The Sheridan Inn represents the establishment of modern culture in areas still "wild and woolly" prior to the arrival of railroad infrastructure. When the Sheridan Inn opened in 1893, it was said by many to be the finest hotel between Chicago and San Francisco. It immediately became the social center for the Big Horn country area which at that time attracted many big game hunting parties, including notables from all parts of the United States.
The Chicago, Burlington, and Quincy Railroad built into Sheridan, Wyoming, and constructed the hotel as a feature of its development program. George Holdrege, general manager for the railroad, conceived the idea for the hotel and gave to Thomas R. Kimball, an architect of Omaha, Nebraska, the task of designing the structure.
Kimball modeled the Inn generally after a Scottish inn that he had visited and liked. Construction started in December 1892 and was complete by May 1893. The Inn had 64 bedrooms on the second and third floors, each with its own dormer window and the first floor featured a 160-seat dining room as well as a lobby, kitchen, and the famous “Buffalo Bill Bar.”
The Sheridan Inn is credited with having had the first bathtub and electric lights in that part of Wyoming. Besides hosting many distinguished guests, the Inn provided lodging for railroad workers, new residents of Sheridan and Inn employees, and provided meals for many others in the Sheridan community.
William F. Cody, better known as Buffalo Bill, is said to have led the grand march at the opening of the Inn. He operated the Inn from 1894 to 1896. Buffalo Bill Cody was known to sit on the expansive veranda and audition acts for his 'Wild West Show' on the front lawn.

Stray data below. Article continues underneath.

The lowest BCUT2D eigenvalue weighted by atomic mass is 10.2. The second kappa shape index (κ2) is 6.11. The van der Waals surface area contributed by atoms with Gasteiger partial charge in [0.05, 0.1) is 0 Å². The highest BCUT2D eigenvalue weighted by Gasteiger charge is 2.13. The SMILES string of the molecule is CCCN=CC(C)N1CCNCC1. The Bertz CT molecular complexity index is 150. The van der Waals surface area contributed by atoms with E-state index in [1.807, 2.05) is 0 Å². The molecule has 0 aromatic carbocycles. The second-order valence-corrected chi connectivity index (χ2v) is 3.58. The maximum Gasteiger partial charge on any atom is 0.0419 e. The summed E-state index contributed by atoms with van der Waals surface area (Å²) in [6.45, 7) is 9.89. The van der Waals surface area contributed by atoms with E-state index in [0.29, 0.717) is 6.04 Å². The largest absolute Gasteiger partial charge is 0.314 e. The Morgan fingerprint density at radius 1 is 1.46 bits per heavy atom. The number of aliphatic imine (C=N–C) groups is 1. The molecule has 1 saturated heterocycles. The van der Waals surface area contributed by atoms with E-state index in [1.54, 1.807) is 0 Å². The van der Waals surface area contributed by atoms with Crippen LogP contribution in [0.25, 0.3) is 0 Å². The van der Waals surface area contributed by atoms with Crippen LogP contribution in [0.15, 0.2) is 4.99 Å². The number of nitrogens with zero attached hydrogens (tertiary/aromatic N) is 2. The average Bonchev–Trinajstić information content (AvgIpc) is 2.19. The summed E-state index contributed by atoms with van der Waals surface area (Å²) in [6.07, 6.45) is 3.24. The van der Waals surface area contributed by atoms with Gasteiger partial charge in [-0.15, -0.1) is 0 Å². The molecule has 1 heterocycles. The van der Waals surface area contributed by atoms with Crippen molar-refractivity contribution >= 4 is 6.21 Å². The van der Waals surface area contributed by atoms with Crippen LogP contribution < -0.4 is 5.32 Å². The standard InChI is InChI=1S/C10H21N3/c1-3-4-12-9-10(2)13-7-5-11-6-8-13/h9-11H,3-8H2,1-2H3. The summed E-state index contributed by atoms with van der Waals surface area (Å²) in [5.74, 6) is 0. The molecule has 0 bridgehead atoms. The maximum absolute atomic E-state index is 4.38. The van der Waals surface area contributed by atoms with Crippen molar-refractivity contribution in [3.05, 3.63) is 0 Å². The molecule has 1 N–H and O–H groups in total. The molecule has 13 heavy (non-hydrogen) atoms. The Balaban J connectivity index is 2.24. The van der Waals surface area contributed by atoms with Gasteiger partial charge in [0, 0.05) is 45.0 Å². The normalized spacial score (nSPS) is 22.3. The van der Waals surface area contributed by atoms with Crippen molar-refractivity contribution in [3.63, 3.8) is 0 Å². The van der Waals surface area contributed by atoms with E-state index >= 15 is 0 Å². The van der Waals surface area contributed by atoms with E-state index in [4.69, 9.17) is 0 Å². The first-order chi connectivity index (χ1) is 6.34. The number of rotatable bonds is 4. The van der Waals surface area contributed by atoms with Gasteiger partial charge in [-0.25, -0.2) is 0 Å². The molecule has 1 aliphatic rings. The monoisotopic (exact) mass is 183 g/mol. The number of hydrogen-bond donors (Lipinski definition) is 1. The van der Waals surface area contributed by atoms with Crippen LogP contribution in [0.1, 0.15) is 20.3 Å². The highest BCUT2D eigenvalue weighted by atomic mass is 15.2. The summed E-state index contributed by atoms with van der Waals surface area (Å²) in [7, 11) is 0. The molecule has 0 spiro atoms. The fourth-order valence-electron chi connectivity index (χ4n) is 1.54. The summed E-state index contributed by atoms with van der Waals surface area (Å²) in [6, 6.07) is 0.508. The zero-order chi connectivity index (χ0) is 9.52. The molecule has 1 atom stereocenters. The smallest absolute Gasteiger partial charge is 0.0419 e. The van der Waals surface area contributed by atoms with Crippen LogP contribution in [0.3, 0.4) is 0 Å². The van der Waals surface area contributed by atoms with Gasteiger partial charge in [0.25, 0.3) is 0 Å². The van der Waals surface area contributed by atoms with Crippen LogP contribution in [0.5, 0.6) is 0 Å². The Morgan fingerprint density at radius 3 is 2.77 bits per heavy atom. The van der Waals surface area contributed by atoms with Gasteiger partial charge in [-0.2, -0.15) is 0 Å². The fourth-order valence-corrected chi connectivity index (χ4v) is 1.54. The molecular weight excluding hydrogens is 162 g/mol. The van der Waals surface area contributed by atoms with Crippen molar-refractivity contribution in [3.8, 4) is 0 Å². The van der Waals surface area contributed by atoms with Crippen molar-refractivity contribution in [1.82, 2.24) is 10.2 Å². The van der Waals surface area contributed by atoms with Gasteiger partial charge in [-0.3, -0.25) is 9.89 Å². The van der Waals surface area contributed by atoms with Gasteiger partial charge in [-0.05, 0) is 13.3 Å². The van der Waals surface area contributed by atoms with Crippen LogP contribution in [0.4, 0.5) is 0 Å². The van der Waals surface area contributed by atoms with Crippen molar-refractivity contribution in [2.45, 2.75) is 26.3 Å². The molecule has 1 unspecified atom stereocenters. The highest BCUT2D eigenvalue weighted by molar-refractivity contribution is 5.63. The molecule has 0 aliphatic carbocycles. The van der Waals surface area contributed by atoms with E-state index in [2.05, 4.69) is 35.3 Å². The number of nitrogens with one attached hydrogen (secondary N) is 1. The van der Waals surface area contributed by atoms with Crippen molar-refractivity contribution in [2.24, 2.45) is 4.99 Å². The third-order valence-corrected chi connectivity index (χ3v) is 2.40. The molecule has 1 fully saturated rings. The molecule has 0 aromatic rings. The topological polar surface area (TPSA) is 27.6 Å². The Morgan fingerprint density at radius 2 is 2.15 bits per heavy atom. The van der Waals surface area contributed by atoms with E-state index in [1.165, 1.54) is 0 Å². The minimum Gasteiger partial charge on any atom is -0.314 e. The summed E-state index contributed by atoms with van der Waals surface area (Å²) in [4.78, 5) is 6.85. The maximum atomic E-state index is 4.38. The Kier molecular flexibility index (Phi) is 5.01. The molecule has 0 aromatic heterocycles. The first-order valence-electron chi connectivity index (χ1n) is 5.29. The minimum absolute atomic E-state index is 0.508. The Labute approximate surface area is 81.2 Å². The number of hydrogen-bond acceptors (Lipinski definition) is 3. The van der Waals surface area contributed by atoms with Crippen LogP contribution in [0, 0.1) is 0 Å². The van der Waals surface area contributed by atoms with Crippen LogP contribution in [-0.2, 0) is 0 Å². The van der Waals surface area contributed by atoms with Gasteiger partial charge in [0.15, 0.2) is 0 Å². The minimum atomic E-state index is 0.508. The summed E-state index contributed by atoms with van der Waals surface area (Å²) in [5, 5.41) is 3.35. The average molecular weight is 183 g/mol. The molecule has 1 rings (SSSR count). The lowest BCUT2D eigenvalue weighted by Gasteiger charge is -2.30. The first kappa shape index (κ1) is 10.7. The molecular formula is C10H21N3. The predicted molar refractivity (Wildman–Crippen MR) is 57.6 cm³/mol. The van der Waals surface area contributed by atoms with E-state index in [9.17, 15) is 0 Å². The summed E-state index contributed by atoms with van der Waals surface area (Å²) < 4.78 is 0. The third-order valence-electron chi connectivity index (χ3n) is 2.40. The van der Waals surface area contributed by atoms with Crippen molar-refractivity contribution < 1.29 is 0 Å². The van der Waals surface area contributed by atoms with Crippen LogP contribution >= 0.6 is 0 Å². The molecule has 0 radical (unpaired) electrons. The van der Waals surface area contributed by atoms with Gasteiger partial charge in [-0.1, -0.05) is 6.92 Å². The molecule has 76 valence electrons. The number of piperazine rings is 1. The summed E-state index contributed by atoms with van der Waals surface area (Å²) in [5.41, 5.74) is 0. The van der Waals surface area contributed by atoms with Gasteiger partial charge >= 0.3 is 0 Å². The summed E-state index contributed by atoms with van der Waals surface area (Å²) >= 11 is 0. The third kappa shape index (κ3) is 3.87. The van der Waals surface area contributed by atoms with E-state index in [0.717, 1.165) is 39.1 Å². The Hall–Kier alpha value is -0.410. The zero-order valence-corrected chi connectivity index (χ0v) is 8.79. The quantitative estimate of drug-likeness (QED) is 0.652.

The Inn remained opened throughout the years until the 1960s, which brought the end of passenger rail service, the arrival of Interstate-90, and the closure of the Sheridan Inn. The hotel was designated by the US Secretary of the Interior as a National Historic Landmark in 1964. The Inn was almost demolished in 1965-66 but it was purchased at the last moment by Neltje Kings.
She immediately began renovations and in 1967 the bar was reopened. Renovations continued through the years, restaurants and events cycled in and out of the Inn, but efforts to finish renovations on the second and third floor were unsucessful. On October 25, 2013, Bob and Dana Townsend purchased the Inn. Renovations to the building, including the second and third floors, were completed, one after another. The building now features a geothermal heating and air conditioning system, and although it is one of the oldest buildings in Wyoming, it is one of the most energy efficient.
The historic Sheridan Inn has maintained much of the original first floor lobby with the original beams, columns, fireplace, and front desk. The decorative paint scheme has been restored from the original design, as well as the original plaster ceiling, floor covering, lighting, and furniture. Historical photographs, which are on display, represent the early history of the Sheridan Inn and the many facets of the legendary Buffalo Bill.
In January 2015, the restaurant, The Open Range, opened its doors and on May 15, 2015, the hotel portion of the Inn opened for guests for the first time in over 50 years. There are now 22 newly renovated guestrooms, each featuring their own bathroom. Renovations to the lower level of the Inn continue and will be completed by spring 2016.